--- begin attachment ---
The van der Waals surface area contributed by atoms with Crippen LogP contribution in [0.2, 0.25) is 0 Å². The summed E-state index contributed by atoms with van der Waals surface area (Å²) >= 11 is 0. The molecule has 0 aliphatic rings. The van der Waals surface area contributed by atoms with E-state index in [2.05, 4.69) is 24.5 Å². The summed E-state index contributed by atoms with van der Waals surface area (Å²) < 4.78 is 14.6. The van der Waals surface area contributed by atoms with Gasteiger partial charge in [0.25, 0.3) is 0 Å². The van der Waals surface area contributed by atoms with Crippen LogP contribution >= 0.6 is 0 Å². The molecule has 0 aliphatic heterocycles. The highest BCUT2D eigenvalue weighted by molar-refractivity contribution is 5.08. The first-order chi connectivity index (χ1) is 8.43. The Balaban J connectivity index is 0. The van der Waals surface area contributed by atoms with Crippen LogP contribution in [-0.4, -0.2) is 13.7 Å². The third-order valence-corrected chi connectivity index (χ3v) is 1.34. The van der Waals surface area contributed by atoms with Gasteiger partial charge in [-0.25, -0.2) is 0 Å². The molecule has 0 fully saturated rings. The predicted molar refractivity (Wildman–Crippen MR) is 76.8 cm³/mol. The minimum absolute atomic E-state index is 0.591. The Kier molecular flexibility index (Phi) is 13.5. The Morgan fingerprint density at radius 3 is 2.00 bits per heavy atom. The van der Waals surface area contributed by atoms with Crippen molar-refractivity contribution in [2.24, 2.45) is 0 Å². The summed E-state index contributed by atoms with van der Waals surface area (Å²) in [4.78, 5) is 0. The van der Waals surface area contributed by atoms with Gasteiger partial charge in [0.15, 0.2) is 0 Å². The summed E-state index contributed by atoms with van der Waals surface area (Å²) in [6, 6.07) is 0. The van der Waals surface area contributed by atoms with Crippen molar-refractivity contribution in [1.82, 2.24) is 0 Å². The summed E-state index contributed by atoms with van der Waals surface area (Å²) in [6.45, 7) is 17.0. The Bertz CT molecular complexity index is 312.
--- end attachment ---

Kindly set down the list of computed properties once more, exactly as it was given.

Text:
The van der Waals surface area contributed by atoms with Crippen LogP contribution in [0.2, 0.25) is 0 Å². The summed E-state index contributed by atoms with van der Waals surface area (Å²) >= 11 is 0. The molecule has 0 aliphatic rings. The van der Waals surface area contributed by atoms with E-state index in [2.05, 4.69) is 24.5 Å². The summed E-state index contributed by atoms with van der Waals surface area (Å²) < 4.78 is 14.6. The van der Waals surface area contributed by atoms with Gasteiger partial charge in [0.25, 0.3) is 0 Å². The van der Waals surface area contributed by atoms with Crippen LogP contribution >= 0.6 is 0 Å². The molecule has 0 aliphatic heterocycles. The highest BCUT2D eigenvalue weighted by molar-refractivity contribution is 5.08. The first-order chi connectivity index (χ1) is 8.43. The Balaban J connectivity index is 0. The van der Waals surface area contributed by atoms with Crippen LogP contribution in [-0.4, -0.2) is 13.7 Å². The third-order valence-corrected chi connectivity index (χ3v) is 1.34. The van der Waals surface area contributed by atoms with Gasteiger partial charge in [-0.25, -0.2) is 0 Å². The molecule has 0 fully saturated rings. The predicted molar refractivity (Wildman–Crippen MR) is 76.8 cm³/mol. The minimum absolute atomic E-state index is 0.591. The Kier molecular flexibility index (Phi) is 13.5. The Morgan fingerprint density at radius 3 is 2.00 bits per heavy atom. The van der Waals surface area contributed by atoms with Crippen molar-refractivity contribution in [2.24, 2.45) is 0 Å². The summed E-state index contributed by atoms with van der Waals surface area (Å²) in [4.78, 5) is 0. The van der Waals surface area contributed by atoms with Gasteiger partial charge in [0.15, 0.2) is 0 Å². The summed E-state index contributed by atoms with van der Waals surface area (Å²) in [6, 6.07) is 0. The van der Waals surface area contributed by atoms with Crippen molar-refractivity contribution in [1.82, 2.24) is 0 Å². The summed E-state index contributed by atoms with van der Waals surface area (Å²) in [6.45, 7) is 17.0. The Bertz CT molecular complexity index is 312.